See here for more amusing AG-inspired images from the art students of Ark. Tech. U.
As usual, I just start getting my Halloween on when it's almost past. I feel downright spectral during November. Many of these links are sizable, but if you're having a leisurely enough day to browse what catches your fancy, maybe some of these will be nice accompaniments to a cup of something cozy.
1) I saw Woman in White last night, which is an Andrew Lloyd Webber musical just arrived in preview on Broadway from London. I'm a fan of Wilkie Collins' original novel and the macabre in general, so I went. I did enjoy the fine voices and melodramatic, Gothic humor of it. Hurrah for Count Fosco who relentlessly charms as he chews the scenery. There were a few lovely, catchy numbers if ALW has slightly ripped himself off with certain portions keenly reminding me of other music he's already written.
One interesting aspect is the stage design, no more embellished than a tall, white semicicular wall. It's concave when placed upstage and rotates around front to make a convex half circle bowing toward the audience near the stage's apron. Within this big white crescent is often set a smaller, shorter one that similarly rotates to display its inner or outer face. The shorter fingernail is set onto a circular turntable of stage that- you guessed- rotates. This set-up allows huge, multi-layered computer-generated images of various drawing rooms and libraries, front entries, and graveyards to be projected upon the contours as the scenes demand. In the first few minutes, the projections struck me as clumsy and I was having problems immersing myself. Then background images began swapping and out at great speed, swiveling the wall screens while flying us across computer countryside and through elaborate passages. Even the actors' movements are in arcs, and soon the panoramic action is granted the visual comfort of a cinematic panning shot. And we're there. Obviously, the computer images allow an almost limitless number of set changes and this production spares few opportunities. Why not spend the three seconds swooshing a wall around to project an iron gate behind a thirty-second scene? It's an unusual, but ultimately positive device. If it saps some of the dusty stillness and emotional gravity that pervades Victoriana, it unquestionably adds dynamism to the tale, and the rolling revelations of scenery create the delight in discovery one might enjoy in a great curiosity shop.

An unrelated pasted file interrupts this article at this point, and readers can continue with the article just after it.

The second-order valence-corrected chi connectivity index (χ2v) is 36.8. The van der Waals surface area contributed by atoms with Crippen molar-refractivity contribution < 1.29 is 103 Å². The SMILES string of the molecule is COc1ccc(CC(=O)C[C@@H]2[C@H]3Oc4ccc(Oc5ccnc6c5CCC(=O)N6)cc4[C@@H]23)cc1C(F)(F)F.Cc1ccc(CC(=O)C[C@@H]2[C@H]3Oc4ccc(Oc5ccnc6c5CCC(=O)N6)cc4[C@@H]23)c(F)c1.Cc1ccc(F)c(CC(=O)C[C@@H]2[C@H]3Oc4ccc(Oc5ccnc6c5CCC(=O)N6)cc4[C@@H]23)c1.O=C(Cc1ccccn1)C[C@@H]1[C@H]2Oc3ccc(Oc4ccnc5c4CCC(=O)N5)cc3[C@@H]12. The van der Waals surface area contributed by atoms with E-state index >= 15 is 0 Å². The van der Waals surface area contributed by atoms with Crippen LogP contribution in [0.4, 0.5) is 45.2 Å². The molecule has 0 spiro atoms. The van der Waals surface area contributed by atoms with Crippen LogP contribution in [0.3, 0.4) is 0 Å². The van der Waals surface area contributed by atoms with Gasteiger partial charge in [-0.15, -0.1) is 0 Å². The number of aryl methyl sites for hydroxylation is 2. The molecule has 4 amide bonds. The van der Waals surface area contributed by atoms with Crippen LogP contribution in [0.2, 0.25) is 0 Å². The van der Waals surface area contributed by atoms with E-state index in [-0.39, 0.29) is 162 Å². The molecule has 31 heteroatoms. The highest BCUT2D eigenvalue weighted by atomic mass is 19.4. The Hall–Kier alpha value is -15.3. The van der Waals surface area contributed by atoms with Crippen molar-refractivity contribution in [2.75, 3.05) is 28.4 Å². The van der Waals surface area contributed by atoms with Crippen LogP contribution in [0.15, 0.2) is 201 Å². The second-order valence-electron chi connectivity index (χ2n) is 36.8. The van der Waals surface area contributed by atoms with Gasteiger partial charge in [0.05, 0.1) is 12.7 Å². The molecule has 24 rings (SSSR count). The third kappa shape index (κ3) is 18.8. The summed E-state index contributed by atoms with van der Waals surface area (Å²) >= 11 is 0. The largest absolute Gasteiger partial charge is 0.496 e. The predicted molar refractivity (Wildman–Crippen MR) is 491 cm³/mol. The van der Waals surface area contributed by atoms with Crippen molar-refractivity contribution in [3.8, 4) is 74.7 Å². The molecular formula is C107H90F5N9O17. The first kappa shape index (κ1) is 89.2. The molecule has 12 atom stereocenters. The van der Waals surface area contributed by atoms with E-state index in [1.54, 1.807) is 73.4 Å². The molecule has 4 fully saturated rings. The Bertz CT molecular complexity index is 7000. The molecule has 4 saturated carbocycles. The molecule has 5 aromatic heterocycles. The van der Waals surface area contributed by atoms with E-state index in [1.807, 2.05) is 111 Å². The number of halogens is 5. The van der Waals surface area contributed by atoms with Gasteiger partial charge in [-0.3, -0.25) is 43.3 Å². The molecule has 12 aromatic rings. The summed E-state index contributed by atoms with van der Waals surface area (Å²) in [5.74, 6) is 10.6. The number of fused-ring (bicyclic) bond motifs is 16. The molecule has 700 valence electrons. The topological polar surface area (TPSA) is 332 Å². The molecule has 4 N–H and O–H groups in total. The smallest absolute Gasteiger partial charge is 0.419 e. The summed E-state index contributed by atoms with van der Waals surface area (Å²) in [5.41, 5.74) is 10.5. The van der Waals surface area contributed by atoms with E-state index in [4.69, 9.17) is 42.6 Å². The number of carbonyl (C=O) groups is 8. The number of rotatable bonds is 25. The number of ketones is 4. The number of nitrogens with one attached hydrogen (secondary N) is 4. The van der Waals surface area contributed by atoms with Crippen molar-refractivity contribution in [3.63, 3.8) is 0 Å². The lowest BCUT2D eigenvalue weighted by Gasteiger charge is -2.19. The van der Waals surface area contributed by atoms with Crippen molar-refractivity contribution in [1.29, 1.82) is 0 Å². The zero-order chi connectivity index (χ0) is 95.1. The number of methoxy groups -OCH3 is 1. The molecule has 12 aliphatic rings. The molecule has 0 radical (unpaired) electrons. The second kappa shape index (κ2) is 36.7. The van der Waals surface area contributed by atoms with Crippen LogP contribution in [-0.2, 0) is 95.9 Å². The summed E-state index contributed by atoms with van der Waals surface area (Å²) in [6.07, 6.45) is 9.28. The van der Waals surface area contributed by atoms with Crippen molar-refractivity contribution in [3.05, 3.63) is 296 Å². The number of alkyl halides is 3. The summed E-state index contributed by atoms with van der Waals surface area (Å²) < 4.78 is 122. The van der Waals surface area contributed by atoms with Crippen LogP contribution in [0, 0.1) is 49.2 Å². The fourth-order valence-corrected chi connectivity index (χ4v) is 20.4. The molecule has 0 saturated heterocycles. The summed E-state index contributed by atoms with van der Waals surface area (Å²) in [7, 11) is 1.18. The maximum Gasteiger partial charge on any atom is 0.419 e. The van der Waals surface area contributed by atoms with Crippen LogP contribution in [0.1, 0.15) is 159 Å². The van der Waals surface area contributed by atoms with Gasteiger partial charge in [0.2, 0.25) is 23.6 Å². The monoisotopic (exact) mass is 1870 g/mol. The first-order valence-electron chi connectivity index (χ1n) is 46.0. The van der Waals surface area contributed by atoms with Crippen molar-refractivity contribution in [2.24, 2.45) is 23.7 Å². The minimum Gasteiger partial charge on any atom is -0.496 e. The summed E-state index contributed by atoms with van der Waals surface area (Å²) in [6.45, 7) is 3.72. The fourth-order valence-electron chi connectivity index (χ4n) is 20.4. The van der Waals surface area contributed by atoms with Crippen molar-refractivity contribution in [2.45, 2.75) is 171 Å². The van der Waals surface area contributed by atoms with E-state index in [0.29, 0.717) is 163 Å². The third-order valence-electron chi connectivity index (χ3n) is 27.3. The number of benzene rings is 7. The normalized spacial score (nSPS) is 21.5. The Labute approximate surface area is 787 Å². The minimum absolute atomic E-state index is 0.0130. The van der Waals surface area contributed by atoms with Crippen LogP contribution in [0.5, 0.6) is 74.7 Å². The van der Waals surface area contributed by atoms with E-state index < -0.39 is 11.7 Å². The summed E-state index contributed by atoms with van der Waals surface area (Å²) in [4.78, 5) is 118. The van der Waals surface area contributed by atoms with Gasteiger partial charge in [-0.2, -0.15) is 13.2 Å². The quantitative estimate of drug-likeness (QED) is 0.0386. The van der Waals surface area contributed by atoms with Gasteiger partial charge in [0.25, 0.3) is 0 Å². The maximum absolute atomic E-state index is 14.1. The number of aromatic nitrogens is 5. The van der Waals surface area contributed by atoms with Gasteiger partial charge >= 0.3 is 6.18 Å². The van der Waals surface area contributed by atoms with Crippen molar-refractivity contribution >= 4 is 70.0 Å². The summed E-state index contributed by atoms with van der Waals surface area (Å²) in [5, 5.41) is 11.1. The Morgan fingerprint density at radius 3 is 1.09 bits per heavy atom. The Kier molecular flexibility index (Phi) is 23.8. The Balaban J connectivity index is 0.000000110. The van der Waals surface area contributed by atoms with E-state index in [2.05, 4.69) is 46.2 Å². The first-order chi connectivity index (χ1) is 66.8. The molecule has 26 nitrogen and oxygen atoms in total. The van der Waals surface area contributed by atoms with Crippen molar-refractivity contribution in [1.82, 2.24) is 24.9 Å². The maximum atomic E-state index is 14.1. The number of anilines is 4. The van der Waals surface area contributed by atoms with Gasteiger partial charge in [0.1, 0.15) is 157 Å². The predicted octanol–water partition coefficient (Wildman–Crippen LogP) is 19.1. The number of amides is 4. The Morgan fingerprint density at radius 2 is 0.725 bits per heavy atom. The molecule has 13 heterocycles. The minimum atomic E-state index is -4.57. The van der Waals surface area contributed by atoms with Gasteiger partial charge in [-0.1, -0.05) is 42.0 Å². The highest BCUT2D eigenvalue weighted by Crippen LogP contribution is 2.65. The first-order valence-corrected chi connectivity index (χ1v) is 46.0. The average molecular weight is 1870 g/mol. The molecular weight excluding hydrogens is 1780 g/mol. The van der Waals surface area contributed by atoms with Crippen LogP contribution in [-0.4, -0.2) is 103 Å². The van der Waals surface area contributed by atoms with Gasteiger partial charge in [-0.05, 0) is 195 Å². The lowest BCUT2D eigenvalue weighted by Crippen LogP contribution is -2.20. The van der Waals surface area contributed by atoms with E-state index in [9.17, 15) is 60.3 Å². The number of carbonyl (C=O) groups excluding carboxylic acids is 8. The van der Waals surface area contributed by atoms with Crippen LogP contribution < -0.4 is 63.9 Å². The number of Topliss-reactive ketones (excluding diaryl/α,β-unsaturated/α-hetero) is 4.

2) Speaking of Gothic, now it's hip. You know 'cause the NYT says so. I'm bored with the crowds of transients.
3) I've written, okay ranted, about these trends in culture and education, but Christine Rosen covers it all in The Overpraised American which examines the accuracy of Christopher Lasch's foresight in 1979's The Culture of Narcissism. It's a longey, but a goodie. Savor it.
4) Here are MSNBC's ideas of 7 truly terrifying entrees. I think they took a shortcut here to make sure all the frights weren't from abroad, but no kind of luncheon loaf (even headcheese) can compare to shark meat leached of urine by leaving it to rot. Even the maker says the taste of the putrefied meat is bad, decent only in aftertaste and with tons of booze to drown it, and that it's the kind of thing you'd never eat regularly.
5) As NaNoWriMo looms in only 2 days, if you're preparing to participate with a fantastic offering, here's a list of questions that will help you determine whether your fantasy concept is deriative tripe.